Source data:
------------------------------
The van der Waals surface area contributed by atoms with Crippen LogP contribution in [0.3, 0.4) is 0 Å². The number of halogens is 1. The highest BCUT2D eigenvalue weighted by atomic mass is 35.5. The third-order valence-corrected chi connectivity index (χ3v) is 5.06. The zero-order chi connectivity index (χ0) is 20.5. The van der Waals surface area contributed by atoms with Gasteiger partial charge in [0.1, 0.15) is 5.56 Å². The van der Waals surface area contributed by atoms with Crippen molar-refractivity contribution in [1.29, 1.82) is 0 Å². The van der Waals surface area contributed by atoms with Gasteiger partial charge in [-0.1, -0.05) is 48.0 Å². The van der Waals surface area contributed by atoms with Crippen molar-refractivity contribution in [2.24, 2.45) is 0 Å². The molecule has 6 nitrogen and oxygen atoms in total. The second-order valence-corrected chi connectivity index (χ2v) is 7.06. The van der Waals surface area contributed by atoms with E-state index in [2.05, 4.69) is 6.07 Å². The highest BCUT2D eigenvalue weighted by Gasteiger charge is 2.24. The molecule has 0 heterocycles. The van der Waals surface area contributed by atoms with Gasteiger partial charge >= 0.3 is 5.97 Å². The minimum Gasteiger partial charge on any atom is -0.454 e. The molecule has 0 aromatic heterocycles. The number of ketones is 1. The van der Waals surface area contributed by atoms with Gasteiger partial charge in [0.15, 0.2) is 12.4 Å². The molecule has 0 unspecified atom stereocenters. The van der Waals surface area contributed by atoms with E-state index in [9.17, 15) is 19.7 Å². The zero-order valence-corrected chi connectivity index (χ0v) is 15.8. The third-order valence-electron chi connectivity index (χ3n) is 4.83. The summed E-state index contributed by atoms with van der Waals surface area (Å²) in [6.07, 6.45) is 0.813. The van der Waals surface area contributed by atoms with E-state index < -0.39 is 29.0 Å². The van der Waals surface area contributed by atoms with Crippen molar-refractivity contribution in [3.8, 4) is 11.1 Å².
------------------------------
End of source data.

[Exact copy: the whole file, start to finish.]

The van der Waals surface area contributed by atoms with Crippen LogP contribution in [0.3, 0.4) is 0 Å². The number of halogens is 1. The highest BCUT2D eigenvalue weighted by atomic mass is 35.5. The third-order valence-corrected chi connectivity index (χ3v) is 5.06. The zero-order chi connectivity index (χ0) is 20.5. The van der Waals surface area contributed by atoms with Gasteiger partial charge in [0.1, 0.15) is 5.56 Å². The van der Waals surface area contributed by atoms with Crippen molar-refractivity contribution in [1.29, 1.82) is 0 Å². The van der Waals surface area contributed by atoms with Gasteiger partial charge in [-0.1, -0.05) is 48.0 Å². The van der Waals surface area contributed by atoms with Crippen molar-refractivity contribution in [2.24, 2.45) is 0 Å². The molecule has 6 nitrogen and oxygen atoms in total. The second-order valence-corrected chi connectivity index (χ2v) is 7.06. The van der Waals surface area contributed by atoms with E-state index in [2.05, 4.69) is 6.07 Å². The highest BCUT2D eigenvalue weighted by Gasteiger charge is 2.24. The molecule has 0 heterocycles. The van der Waals surface area contributed by atoms with Gasteiger partial charge >= 0.3 is 5.97 Å². The minimum Gasteiger partial charge on any atom is -0.454 e. The molecule has 0 aromatic heterocycles. The number of ketones is 1. The van der Waals surface area contributed by atoms with Gasteiger partial charge in [0.15, 0.2) is 12.4 Å². The molecule has 0 unspecified atom stereocenters. The van der Waals surface area contributed by atoms with E-state index in [9.17, 15) is 19.7 Å². The zero-order valence-corrected chi connectivity index (χ0v) is 15.8. The third-order valence-electron chi connectivity index (χ3n) is 4.83. The summed E-state index contributed by atoms with van der Waals surface area (Å²) in [6.07, 6.45) is 0.813. The van der Waals surface area contributed by atoms with E-state index < -0.39 is 29.0 Å². The van der Waals surface area contributed by atoms with Crippen molar-refractivity contribution in [3.8, 4) is 11.1 Å².